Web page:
Sedona author D.D. Kaczmarek Coffee saw her first book go into worldwide distribution, but it wasn't cause for celebration.Instead, she contacted the FBI.
- Written by Alison Ecklund
- Published: August 7th, 2009
The U.S. Postal Service is looking at whether or not to close West Sedona’s post office, along with seven others statewide.
Next week, questionnaires will be available to all post office box customers at the post office near Harkins Theatres and to anyone who wants to fill one out.
All residential Sedona mail is delivered from the main post office at the ‘Y’ intersection, but the West Sedona branch houses roughly 1,000 P.O. boxes, Sedona postmaster Dave Cartlidge said.
If the West Sedona branch closes, the main station has room to house those post office boxes, he said.
According to USPS spokesman Peter Hass, a final decision will be made in October and if there are closings in Arizona, they will happen by the end of 2009 or early 2010. Besides Sedona, one station each in Phoenix, Scottsdale, Tucson, Bisbee and Prescott are being considered, along with two in Bullhead City.
USPS is looking at the possible consolidation of 3,200 post offices nationwide in its effort to combat the struggling economy.
By the end of this fiscal year, Wednesday, Sept. 30, the postal service expects to have a deficit of $7 billion.
In 2006, USPS handled over 225 billion pieces of mail. This year it’s expecting 175 billion pieces.
“That’s obviously a steep and significant decline in volume,” Hass said.
Although the Internet has been pulling communications away from paper mail for several years, the biggest blow to post offices around the country is a decline in advertisement mailings, Hass said.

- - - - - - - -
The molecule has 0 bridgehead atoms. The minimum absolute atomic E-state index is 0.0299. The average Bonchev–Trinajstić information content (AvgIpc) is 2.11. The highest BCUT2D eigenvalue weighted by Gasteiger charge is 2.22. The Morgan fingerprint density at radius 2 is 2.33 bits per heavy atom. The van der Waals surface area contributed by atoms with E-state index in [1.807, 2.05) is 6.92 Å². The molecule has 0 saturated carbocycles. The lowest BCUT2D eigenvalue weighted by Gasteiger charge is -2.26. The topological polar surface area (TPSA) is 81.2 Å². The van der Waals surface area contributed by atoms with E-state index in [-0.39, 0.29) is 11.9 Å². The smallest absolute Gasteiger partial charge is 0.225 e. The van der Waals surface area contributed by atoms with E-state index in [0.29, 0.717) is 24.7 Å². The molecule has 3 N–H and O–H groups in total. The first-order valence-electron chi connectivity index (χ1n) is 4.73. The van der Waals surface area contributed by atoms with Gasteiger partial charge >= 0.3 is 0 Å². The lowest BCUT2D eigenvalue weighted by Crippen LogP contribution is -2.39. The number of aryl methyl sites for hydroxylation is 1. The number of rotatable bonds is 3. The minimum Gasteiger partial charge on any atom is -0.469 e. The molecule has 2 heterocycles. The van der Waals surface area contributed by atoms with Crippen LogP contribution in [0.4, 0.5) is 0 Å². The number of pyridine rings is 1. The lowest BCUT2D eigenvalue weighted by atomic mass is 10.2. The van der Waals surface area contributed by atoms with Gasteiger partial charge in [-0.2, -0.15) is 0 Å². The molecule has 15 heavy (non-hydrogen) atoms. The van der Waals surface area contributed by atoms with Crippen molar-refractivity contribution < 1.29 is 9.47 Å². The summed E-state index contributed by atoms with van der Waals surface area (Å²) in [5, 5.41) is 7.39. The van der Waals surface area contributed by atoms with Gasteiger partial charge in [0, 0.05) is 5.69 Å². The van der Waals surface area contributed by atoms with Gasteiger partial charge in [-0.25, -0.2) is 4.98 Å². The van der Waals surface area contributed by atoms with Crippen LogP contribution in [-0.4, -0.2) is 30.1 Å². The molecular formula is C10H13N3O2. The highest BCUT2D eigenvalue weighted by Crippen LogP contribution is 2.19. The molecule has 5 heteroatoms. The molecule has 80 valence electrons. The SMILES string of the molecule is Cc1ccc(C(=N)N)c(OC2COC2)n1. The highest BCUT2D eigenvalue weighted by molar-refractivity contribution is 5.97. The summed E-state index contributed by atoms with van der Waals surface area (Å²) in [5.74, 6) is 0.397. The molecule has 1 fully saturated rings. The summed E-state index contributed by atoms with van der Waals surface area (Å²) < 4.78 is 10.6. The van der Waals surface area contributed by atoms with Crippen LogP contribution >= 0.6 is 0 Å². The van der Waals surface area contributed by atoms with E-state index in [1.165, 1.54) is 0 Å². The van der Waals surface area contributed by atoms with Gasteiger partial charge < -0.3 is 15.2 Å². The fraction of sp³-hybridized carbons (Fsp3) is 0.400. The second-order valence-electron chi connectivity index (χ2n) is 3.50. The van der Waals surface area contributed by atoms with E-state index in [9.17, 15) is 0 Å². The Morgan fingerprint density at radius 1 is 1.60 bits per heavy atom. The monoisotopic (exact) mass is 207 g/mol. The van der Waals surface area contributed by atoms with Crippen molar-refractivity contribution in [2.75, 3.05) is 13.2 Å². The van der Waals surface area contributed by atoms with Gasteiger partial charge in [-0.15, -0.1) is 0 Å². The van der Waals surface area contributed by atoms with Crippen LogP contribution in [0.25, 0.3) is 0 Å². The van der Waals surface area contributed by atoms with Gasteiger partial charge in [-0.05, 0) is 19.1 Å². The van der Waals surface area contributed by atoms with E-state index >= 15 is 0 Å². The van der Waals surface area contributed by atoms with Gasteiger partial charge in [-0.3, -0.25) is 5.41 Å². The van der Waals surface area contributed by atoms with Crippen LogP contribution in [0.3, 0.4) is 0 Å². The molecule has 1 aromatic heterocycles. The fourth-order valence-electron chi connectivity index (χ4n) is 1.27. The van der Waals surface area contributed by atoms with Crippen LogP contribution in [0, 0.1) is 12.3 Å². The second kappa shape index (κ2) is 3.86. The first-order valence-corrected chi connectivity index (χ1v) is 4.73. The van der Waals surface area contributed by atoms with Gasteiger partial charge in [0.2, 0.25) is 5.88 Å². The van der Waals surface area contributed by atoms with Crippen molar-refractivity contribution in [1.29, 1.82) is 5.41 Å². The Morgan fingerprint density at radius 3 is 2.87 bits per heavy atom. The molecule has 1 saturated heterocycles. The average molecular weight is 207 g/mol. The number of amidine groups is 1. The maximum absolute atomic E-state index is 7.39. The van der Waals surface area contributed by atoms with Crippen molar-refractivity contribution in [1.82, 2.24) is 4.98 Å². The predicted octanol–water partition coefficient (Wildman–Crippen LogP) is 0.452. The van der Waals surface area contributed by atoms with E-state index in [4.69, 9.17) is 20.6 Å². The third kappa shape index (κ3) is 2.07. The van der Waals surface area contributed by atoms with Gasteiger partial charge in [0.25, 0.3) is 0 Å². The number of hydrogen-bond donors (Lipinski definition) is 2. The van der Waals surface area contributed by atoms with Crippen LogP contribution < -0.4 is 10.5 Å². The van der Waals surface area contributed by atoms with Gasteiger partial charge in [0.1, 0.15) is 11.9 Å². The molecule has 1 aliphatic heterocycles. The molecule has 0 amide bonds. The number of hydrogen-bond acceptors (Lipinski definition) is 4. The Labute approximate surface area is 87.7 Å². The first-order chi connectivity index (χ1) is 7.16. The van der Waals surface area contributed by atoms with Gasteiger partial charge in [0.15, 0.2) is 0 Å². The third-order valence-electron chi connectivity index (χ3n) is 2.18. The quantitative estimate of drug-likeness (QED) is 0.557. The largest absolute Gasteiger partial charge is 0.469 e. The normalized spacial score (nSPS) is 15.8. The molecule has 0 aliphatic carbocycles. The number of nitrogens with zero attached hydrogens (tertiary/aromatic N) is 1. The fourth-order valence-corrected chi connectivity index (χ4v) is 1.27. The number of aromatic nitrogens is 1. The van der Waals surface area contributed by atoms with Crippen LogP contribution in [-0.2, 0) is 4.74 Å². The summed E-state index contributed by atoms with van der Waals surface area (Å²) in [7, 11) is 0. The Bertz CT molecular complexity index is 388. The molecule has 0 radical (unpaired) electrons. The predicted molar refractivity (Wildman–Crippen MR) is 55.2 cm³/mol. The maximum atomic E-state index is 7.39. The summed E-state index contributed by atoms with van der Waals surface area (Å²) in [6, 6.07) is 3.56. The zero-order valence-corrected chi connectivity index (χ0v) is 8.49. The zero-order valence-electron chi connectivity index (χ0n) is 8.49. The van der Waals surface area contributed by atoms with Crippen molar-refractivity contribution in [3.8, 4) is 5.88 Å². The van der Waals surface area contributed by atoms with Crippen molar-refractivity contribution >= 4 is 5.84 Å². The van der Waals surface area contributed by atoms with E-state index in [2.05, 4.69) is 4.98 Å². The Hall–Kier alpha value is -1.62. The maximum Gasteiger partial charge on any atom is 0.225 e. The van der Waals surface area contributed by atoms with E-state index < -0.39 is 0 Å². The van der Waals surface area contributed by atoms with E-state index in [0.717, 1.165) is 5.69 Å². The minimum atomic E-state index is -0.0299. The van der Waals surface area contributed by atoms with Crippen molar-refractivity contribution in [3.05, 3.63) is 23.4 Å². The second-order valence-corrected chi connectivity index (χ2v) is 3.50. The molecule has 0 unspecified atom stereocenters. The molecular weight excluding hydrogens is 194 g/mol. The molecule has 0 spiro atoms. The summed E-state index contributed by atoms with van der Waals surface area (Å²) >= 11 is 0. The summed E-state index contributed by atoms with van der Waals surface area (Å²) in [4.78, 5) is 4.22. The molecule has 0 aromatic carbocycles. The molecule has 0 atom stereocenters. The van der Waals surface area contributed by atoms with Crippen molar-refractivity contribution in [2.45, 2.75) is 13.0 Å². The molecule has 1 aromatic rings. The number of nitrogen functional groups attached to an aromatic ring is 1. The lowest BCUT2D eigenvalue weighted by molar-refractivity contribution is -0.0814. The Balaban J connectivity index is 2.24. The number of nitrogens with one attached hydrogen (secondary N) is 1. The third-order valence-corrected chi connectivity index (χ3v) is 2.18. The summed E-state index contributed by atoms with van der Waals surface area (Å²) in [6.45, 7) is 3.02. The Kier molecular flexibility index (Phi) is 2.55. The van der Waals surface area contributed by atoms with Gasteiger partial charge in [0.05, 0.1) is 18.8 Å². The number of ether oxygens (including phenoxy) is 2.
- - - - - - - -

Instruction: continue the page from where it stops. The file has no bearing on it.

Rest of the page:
“Businesses are looking for ways to cut their costs,” he said. “Direct mail has been a popular way to advertise, but because business is cutting back, we’ve seen a drop in that as well.”
Since 1982, USPS has not received tax dollars for operations. Instead, it relies on revenue from mailing costs and purchase of stamps.
Earlier this year, it cut five district offices and several administrative positions in an effort to become more efficient, according to Hass.
It is also looking at consolidating delivery routes. The postal service is required to deliver mail six days a week, but as population grows, especially in Arizona, and volume of mail decreases, there’s fewer pieces of mail delivered on longer, more costly routes.
According to Hass, helping customers is the postal service’s goal.
“We’re looking at ways to become more efficient while still providing service to our customers,” he said.
Alison Ecklund can be reached at 282-7795, ext. 125, or e-mail
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